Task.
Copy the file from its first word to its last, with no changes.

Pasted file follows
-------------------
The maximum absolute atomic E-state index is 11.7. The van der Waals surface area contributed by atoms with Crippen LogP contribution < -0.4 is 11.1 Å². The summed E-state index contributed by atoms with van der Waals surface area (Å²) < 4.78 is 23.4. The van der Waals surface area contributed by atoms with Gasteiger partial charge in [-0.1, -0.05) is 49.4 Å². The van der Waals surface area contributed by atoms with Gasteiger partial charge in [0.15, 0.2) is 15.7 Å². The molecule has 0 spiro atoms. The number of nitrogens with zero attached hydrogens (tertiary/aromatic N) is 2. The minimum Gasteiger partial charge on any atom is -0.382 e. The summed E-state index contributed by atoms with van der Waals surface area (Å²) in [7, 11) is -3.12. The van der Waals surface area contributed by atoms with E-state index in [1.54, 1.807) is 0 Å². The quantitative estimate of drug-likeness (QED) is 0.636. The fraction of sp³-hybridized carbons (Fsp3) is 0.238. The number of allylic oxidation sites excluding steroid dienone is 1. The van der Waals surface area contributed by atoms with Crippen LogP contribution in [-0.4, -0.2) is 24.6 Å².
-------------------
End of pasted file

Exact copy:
The maximum absolute atomic E-state index is 11.7. The van der Waals surface area contributed by atoms with Crippen LogP contribution < -0.4 is 11.1 Å². The summed E-state index contributed by atoms with van der Waals surface area (Å²) < 4.78 is 23.4. The van der Waals surface area contributed by atoms with Gasteiger partial charge in [-0.1, -0.05) is 49.4 Å². The van der Waals surface area contributed by atoms with Gasteiger partial charge in [0.15, 0.2) is 15.7 Å². The molecule has 0 spiro atoms. The number of nitrogens with zero attached hydrogens (tertiary/aromatic N) is 2. The minimum Gasteiger partial charge on any atom is -0.382 e. The summed E-state index contributed by atoms with van der Waals surface area (Å²) in [7, 11) is -3.12. The van der Waals surface area contributed by atoms with E-state index in [1.54, 1.807) is 0 Å². The quantitative estimate of drug-likeness (QED) is 0.636. The fraction of sp³-hybridized carbons (Fsp3) is 0.238. The number of allylic oxidation sites excluding steroid dienone is 1. The van der Waals surface area contributed by atoms with Crippen LogP contribution in [-0.4, -0.2) is 24.6 Å².